Home > Research > Publications & Outputs > Bayesian sequential integration within a precli...

Associated organisational unit

Electronic data

  • Final submitted version

    Rights statement: This is the peer reviewed version of the following article: La Gamba, F, Jacobs, T, Geys, H, et al. Bayesian sequential integration within a preclinical pharmacokinetic and pharmacodynamic modeling framework: Lessons learned. Pharmaceutical Statistics. 2019; https://doi.org/10.1002/pst.1941 which has been published in final form at https://onlinelibrary.wiley.com/doi/full/10.1002/pst.1941 This article may be used for non-commercial purposes in accordance With Wiley Terms and Conditions for self-archiving.

    Accepted author manuscript, 3.98 MB, PDF document

    Available under license: CC BY-NC: Creative Commons Attribution-NonCommercial 4.0 International License

Links

Text available via DOI:

View graph of relations

Bayesian sequential integration within a preclinical pharmacokinetic and pharmacodynamic modeling framework: Lessons learned

Research output: Contribution to journalJournal article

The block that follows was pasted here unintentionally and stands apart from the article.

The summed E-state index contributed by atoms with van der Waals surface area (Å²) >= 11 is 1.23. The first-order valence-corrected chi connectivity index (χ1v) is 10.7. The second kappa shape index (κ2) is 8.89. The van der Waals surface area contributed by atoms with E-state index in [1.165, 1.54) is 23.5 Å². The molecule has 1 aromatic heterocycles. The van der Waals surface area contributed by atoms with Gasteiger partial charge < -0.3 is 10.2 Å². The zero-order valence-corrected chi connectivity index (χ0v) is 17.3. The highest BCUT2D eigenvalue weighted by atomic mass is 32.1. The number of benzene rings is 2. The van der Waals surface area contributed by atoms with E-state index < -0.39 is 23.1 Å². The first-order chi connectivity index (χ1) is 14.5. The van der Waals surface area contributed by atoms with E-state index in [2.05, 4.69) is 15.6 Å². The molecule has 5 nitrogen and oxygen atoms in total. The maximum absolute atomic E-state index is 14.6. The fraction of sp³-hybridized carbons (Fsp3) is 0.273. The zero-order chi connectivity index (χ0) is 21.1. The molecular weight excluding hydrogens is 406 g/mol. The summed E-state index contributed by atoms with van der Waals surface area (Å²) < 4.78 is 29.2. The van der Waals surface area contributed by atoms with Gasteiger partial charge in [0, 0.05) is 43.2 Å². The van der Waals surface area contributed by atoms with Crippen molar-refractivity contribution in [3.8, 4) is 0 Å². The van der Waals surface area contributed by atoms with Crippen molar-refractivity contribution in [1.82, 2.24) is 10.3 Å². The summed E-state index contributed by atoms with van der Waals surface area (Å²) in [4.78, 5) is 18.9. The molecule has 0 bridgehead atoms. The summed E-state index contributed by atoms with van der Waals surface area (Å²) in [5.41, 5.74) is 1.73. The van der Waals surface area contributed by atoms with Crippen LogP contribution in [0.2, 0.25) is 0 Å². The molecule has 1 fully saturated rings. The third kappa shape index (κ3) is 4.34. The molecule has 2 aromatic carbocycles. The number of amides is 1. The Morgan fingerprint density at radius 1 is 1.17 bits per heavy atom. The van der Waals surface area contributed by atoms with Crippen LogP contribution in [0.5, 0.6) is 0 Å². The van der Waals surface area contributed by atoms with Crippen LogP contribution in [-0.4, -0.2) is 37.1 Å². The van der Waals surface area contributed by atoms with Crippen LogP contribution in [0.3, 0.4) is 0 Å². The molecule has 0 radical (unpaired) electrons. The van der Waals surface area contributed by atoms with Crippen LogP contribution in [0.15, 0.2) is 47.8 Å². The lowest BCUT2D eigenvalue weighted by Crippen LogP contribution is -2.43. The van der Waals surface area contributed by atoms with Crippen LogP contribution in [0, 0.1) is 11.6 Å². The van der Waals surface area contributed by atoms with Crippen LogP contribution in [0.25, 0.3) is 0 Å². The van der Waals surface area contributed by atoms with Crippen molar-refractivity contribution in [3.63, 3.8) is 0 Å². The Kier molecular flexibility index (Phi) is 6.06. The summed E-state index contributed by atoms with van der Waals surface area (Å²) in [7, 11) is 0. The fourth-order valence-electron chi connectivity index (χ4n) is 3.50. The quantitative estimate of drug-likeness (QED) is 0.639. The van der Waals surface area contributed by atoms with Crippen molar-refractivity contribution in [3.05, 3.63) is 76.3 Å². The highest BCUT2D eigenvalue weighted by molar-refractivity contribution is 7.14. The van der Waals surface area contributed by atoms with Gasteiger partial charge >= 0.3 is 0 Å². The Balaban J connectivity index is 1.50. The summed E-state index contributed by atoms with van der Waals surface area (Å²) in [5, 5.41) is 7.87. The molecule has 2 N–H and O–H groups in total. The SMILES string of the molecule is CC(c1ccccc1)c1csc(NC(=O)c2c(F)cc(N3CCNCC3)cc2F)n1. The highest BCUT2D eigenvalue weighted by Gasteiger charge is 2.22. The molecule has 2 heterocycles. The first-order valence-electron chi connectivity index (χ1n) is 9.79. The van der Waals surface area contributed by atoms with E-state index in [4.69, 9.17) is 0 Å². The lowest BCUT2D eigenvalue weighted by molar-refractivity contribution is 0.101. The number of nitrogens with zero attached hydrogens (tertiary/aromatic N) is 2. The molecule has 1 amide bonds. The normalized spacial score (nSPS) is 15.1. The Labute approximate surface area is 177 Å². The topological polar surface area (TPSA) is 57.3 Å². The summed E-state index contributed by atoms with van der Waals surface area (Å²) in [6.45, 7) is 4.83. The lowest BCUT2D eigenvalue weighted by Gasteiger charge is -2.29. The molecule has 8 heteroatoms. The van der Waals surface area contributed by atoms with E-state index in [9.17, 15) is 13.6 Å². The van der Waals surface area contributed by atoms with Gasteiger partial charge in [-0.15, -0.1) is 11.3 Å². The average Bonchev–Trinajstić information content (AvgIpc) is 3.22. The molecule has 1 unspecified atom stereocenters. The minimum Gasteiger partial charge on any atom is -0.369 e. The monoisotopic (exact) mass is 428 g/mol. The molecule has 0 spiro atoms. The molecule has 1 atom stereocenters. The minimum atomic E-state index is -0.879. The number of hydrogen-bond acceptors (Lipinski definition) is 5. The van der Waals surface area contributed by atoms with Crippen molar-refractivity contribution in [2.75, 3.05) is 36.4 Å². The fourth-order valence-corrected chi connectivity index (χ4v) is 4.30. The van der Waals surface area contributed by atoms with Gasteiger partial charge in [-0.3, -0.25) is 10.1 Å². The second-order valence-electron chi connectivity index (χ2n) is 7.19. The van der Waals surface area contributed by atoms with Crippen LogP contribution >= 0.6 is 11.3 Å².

Published
  • F. La Gamba
  • T. Jacobs
  • H. Geys
  • T. Jaki
  • J. Serroyen
  • M. Ursino
  • A. Russu
  • C. Faes
Close
<mark>Journal publication date</mark>1/07/2019
<mark>Journal</mark>Pharmaceutical Statistics
Issue number4
Volume18
Number of pages21
Pages (from-to)486-506
Publication StatusPublished
Early online date1/04/19
<mark>Original language</mark>English

Abstract

The present manuscript aims to discuss the implications of sequential knowledge integration of small preclinical trials in a Bayesian pharmacokinetic and pharmacodynamic (PK-PD) framework. While, at first sight, a Bayesian PK-PD framework seems to be a natural framework to allow for sequential knowledge integration, the scope of this paper is to highlight some often-overlooked challenges while at the same time providing some guidances in the many and overwhelming choices that need to be made. Challenges as well as opportunities will be discussed that are related to the impact of (1) the prior specification, (2) the choice of random effects, (3) the type of sequential integration method. In addition, it will be shown how the success of a sequential integration strategy is highly dependent on a carefully chosen experimental design when small trials are analyzed.

Bibliographic note

This is the peer reviewed version of the following article: La Gamba, F, Jacobs, T, Geys, H, et al. Bayesian sequential integration within a preclinical pharmacokinetic and pharmacodynamic modeling framework: Lessons learned. Pharmaceutical Statistics. 2019; https://doi.org/10.1002/pst.1941 which has been published in final form at https://onlinelibrary.wiley.com/doi/full/10.1002/pst.1941 This article may be used for non-commercial purposes in accordance With Wiley Terms and Conditions for self-archiving.